Skip to content

State management in Vue 3

Why State management?

Sometimes in an application you need to pass reactive data or a function from one component to another, and these components do not belong to the same hierarchy. Props/emits or provide/inject mechanisms are not suitable for this. That's why Vue 2 introduced Vuex, a state management library that allows you to store a reactive state and provide access to it from anywhere.

A frontend state management library is usually called a "store".

How can I pass reactive data from one component to another in Vue 3?
  • If one component is a direct descendant of another - props and events
  • If one component is an indirect descendant of another - provide/inject or prop/event dribbling (bad practice).
  • If they are in different branches of the hierarchy - store or Vue 3 ref/reactive

Vue 3 ref/reactive is when you define and export a reactive variable in a separate js module:

export const userLoggedIn = ref(false);

It is then available throughout the application via the import of this module.

However, it is architecturally a bad idea to just share a variable. Usually there is business logic around this variable, which should be made available.

For example, authentication requires not only the fact that the user is logged in, but also the associated methods - login(), logout(), register(), isAuthenticated(). Synthesizing some kind of state and the accompanying business logic yielded the so-called composable functions in Vue 3.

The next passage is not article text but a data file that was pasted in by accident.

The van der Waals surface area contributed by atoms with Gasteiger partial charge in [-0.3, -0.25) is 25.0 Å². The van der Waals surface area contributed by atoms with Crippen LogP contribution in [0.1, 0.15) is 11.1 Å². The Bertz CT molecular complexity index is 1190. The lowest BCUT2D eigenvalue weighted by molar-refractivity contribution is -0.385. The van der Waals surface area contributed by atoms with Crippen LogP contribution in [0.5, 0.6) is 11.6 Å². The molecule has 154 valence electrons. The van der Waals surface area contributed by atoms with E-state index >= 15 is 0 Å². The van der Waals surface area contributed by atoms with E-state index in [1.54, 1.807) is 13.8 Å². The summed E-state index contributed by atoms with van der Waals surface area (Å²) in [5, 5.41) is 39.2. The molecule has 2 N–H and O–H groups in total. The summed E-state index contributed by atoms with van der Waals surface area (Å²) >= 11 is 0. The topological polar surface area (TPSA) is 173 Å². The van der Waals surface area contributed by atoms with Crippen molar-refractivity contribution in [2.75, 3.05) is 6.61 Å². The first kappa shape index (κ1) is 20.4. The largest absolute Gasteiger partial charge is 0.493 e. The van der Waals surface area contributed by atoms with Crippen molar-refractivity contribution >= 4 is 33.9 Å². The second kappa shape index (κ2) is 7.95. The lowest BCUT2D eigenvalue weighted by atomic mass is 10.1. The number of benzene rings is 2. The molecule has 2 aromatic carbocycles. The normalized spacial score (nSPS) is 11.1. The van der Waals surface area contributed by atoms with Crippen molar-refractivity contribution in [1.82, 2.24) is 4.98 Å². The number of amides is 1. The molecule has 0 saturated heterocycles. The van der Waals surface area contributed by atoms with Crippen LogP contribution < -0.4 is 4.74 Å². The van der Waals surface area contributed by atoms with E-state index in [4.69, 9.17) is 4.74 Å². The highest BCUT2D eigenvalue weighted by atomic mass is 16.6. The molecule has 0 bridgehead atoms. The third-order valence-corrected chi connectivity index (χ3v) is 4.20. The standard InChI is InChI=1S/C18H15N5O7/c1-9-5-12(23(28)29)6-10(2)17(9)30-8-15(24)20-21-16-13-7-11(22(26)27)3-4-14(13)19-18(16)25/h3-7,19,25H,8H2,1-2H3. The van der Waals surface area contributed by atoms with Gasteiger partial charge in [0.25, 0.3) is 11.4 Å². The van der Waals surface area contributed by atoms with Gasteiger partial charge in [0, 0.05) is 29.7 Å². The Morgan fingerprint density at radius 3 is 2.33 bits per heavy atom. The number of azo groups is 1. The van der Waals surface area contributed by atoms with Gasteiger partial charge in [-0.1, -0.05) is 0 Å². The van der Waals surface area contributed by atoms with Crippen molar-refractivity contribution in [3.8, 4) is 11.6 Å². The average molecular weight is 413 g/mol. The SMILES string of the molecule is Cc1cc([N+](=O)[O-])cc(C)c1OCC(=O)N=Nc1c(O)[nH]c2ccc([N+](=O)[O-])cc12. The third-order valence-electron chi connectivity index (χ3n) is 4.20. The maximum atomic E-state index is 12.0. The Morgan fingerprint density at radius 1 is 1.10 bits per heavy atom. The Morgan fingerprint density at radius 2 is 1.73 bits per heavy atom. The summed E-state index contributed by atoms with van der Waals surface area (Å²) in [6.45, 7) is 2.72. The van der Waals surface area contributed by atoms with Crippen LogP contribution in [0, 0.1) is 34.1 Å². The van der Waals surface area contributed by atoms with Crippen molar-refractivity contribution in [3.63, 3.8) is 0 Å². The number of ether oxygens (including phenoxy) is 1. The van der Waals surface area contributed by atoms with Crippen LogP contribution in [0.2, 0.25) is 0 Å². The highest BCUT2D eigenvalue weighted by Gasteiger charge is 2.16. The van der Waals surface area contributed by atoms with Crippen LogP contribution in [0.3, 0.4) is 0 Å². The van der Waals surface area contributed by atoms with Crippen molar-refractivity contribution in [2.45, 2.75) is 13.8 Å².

In some sense, it is an analog of an object in OOP.

What is a store on the frontend?

A Store (like Pinia) is an entity holding state and business logic that isn't bound to your Component tree. In other words, it hosts global state. It's a bit like a component that is always there and that everybody can read off and write to.

Store (such as Pinia) is an entity that contains state and business logic that is not bound to your Component tree. In other words, this is where the global state resides. It's sort of like a component that is always present, and that anyone can read and write to.

_ Official Pinia documentation.

Looks like a very unfortunate, ambiguous and confusing definition.

From the perspective of a non-frontend developer (basically any language other than JavaScript, plus partially JavaScript), the analog of a construct called store would be a database - SQL, NoSQL or caching Redis. There are analogs of state and getters (View in SQL database). But in 99.99% of cases, there will be no business logic in the database except for data consistency constraints (e.g., unique or foreign keys).

From a non-frontend developer's perspective, frontend stores are just objects / stateful services built on a singleton pattern. Calling them "global stores" is at least illogical.

It's likely that this happened historically. First there was one Vuex, it was one store and global. Then it had modules. Then Pinia modules became independent and spread all over the application. As a result, the application has a bunch of small local (by area of use) storages, each of which considers itself global, even if it is used by 2-3 components out of 1000 on the project, and even if this storage has 1% of state and 99% of business and related logic.

In this respect, using composable functions for the same purpose (an entity holding state and business logic that isn't bound to your Component tree) - is much more logical. And they should be called useAuth or useAuthService instead of useAuthStore.

Vuex or Pinia?